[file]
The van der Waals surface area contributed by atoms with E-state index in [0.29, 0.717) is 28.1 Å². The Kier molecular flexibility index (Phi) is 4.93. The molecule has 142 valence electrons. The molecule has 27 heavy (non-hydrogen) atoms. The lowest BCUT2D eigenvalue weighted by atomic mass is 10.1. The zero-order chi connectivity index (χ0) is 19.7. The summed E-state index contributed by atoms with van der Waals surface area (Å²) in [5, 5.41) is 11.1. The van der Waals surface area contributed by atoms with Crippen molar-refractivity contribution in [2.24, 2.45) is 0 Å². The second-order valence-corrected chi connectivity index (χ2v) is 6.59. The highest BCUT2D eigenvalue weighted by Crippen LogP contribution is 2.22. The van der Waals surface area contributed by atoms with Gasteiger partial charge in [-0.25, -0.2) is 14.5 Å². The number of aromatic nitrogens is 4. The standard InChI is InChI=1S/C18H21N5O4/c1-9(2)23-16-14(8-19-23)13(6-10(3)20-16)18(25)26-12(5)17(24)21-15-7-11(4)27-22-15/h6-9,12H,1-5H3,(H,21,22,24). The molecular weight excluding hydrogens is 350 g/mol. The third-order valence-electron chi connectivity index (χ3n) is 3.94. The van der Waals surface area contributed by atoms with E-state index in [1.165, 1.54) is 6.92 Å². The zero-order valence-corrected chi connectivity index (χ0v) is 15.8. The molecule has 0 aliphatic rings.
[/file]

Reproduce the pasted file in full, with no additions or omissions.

The van der Waals surface area contributed by atoms with E-state index in [0.29, 0.717) is 28.1 Å². The Kier molecular flexibility index (Phi) is 4.93. The molecule has 142 valence electrons. The molecule has 27 heavy (non-hydrogen) atoms. The lowest BCUT2D eigenvalue weighted by atomic mass is 10.1. The zero-order chi connectivity index (χ0) is 19.7. The summed E-state index contributed by atoms with van der Waals surface area (Å²) in [5, 5.41) is 11.1. The van der Waals surface area contributed by atoms with Crippen molar-refractivity contribution in [2.24, 2.45) is 0 Å². The second-order valence-corrected chi connectivity index (χ2v) is 6.59. The highest BCUT2D eigenvalue weighted by Crippen LogP contribution is 2.22. The van der Waals surface area contributed by atoms with Gasteiger partial charge in [-0.25, -0.2) is 14.5 Å². The number of aromatic nitrogens is 4. The standard InChI is InChI=1S/C18H21N5O4/c1-9(2)23-16-14(8-19-23)13(6-10(3)20-16)18(25)26-12(5)17(24)21-15-7-11(4)27-22-15/h6-9,12H,1-5H3,(H,21,22,24). The molecular weight excluding hydrogens is 350 g/mol. The third-order valence-electron chi connectivity index (χ3n) is 3.94. The van der Waals surface area contributed by atoms with E-state index in [1.165, 1.54) is 6.92 Å². The zero-order valence-corrected chi connectivity index (χ0v) is 15.8. The molecule has 0 aliphatic rings.